Spring planting. It’s probably the best time of year next to the fall harvest for most farmers. They are tired of moving snow by then, and when the last of the lambs and calves are born and the warmth of the sun tells them it’s time to get out and get machinery ready to go, they leave the screen door swinging behind them in their race to jump start the new crop year.
At least I think that’s why they scamper out so quickly; the fact that they can do that is testament to the notion that my cooking at least gives them the strength to run away.
I don’t understand why they love that time of year, really – the work is never done, they’re always on the run, their phones ring constantly, they eat most of their meals on the go, and graduation parties and planting time butt heads every year, even for their own children.
Looking at the bigger picture, the calendar chases them all year long with a laundry list of things to do each and every season. When day turns to night, they just turn on the lights and keep working, no matter how long they have been at it – often well past bed time.
This Iowa spring showed no sign of normalcy here. But then, neither did Mother Nature. She blew in scopious amounts of rain just in time to bring planting to a halt before it ever began.
This year the unforgiving weather was not the only trouble. Here at the Schwallers’, we had all kinds of experience in long suffering. The field cultivator had recurring issues and the roller showed up with unexplainable damage, which was not the worst thing in general. But when my husband can’t fix something himself, it changes from an unfortunate situation into something that completely rocks his world. He does like to fix things himself.
The sprayer, which has worked like a dream since he’s had it, experienced issues with flow and speed, keeping him from spraying one valuable weather day that would have allowed him to cover some serious acres while my brother (who drove 90 miles here) ran the planter in a frantic effort just to try to help us get done.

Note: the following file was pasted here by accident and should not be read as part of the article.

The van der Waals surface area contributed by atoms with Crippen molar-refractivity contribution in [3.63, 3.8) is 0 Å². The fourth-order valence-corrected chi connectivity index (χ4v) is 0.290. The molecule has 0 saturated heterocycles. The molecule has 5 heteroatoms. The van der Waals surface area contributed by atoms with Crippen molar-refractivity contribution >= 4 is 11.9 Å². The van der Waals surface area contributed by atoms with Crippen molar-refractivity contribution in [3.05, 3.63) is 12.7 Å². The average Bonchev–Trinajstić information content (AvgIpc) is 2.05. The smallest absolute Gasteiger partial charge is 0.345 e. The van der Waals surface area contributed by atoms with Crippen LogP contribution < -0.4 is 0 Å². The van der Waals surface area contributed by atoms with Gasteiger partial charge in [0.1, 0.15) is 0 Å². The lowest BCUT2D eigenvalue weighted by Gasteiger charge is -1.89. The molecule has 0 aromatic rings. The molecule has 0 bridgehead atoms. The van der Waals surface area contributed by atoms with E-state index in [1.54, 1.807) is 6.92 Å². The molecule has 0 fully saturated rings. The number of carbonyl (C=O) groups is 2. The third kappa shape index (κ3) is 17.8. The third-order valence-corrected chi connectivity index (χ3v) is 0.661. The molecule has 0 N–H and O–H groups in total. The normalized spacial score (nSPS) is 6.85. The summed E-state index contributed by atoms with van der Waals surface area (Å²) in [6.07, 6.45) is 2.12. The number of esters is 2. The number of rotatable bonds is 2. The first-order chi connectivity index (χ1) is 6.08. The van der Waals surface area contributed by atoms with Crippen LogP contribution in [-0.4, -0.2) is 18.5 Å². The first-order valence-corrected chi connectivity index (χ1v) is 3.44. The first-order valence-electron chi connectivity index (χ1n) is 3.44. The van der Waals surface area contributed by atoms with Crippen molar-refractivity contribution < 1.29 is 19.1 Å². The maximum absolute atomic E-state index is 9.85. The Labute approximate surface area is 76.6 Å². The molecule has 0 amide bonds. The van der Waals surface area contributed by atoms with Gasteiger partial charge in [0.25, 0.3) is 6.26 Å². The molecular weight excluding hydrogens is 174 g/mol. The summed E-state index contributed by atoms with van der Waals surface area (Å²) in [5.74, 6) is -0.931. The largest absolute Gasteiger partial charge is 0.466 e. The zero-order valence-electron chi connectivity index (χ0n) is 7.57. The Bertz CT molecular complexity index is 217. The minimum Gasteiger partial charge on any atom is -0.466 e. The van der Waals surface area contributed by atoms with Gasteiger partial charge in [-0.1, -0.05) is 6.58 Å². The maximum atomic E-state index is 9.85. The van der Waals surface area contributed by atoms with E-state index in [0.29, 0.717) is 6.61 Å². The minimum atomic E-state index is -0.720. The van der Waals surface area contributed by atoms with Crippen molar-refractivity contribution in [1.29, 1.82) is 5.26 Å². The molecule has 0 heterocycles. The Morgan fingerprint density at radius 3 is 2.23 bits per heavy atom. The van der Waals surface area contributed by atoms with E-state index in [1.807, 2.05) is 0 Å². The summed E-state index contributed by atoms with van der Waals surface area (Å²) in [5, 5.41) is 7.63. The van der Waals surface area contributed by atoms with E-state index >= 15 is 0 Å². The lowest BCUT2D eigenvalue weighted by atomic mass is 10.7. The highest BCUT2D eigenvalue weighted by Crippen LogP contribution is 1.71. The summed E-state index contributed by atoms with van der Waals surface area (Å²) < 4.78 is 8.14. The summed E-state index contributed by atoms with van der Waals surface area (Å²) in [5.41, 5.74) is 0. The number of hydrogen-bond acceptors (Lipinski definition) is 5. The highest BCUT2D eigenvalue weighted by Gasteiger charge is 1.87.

The pressure was turned up when planting plans changed because of late dates; the planter became stuck a time or two in wet holes; the extreme heat and humidity took the blame for complicating planting, spraying and rolling schedules; the hay ground was looking like it was getting ready to be cut-even before the planting had been finished-and we had precious little help to make it all happen.
All while the grain prices became smaller and the royal family became larger.
My husband would have had some explaining to do if our pastor had sprung up unannounced here this spring.
Farming is a lot of pressure in good years, but especially in years like this one, at least for farmers in our corner of the world. The down pressure was constant not only on the planter, but on the one running it, too.
I liken farming to a river. It may seem calm on the surface, but the undercurrents of weather, markets, timeliness and financial pressures can pull us in unexpected directions. This year’s relentless undercurrents created a strong test of patience and wills even for the most dedicated of farmers, but especially for those who have been unable to plant their crops at all.
A little humor helps, along with a splash of math sense. Farmers here needed both to configure the number of gallons of coping whiskey per acre it took just to get the crops planted.
Thank God for auto steer. It’s rough out there.
Karen Schwaller is a Farm News correspondent from Milford. Reach her by e-mail at firstname.lastname@example.org and www.karenschwaller.com.
Please Enter Your Facebook App ID. Required for FB Comments. Click here for FB Comments Settings page